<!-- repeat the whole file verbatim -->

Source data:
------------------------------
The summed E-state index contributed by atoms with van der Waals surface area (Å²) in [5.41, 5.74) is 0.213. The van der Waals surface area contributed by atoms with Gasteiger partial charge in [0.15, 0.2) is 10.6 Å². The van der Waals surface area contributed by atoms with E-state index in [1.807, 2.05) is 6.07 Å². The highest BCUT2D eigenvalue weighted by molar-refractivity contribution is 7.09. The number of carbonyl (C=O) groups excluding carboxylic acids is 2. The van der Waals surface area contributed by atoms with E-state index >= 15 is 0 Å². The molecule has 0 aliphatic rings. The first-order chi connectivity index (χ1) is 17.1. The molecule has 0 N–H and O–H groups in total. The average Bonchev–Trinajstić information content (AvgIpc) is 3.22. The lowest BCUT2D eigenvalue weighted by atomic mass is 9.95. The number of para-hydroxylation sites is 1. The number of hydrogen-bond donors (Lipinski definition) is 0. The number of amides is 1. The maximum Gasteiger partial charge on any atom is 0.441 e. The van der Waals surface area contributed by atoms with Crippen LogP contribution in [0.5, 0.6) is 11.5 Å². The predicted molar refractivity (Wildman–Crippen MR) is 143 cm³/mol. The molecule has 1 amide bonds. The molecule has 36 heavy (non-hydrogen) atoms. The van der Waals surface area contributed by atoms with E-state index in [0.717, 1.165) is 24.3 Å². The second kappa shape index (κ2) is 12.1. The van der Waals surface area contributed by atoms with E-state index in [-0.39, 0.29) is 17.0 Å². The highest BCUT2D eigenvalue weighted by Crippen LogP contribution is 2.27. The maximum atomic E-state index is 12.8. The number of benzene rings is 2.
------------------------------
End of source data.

The summed E-state index contributed by atoms with van der Waals surface area (Å²) in [5.41, 5.74) is 0.213. The van der Waals surface area contributed by atoms with Gasteiger partial charge in [0.15, 0.2) is 10.6 Å². The van der Waals surface area contributed by atoms with E-state index in [1.807, 2.05) is 6.07 Å². The highest BCUT2D eigenvalue weighted by molar-refractivity contribution is 7.09. The number of carbonyl (C=O) groups excluding carboxylic acids is 2. The van der Waals surface area contributed by atoms with E-state index >= 15 is 0 Å². The molecule has 0 aliphatic rings. The first-order chi connectivity index (χ1) is 17.1. The molecule has 0 N–H and O–H groups in total. The average Bonchev–Trinajstić information content (AvgIpc) is 3.22. The lowest BCUT2D eigenvalue weighted by atomic mass is 9.95. The number of para-hydroxylation sites is 1. The number of hydrogen-bond donors (Lipinski definition) is 0. The number of amides is 1. The maximum Gasteiger partial charge on any atom is 0.441 e. The van der Waals surface area contributed by atoms with Crippen LogP contribution in [0.5, 0.6) is 11.5 Å². The predicted molar refractivity (Wildman–Crippen MR) is 143 cm³/mol. The molecule has 1 amide bonds. The molecule has 36 heavy (non-hydrogen) atoms. The van der Waals surface area contributed by atoms with E-state index in [0.717, 1.165) is 24.3 Å². The second kappa shape index (κ2) is 12.1. The van der Waals surface area contributed by atoms with E-state index in [-0.39, 0.29) is 17.0 Å². The highest BCUT2D eigenvalue weighted by Crippen LogP contribution is 2.27. The maximum atomic E-state index is 12.8. The number of benzene rings is 2.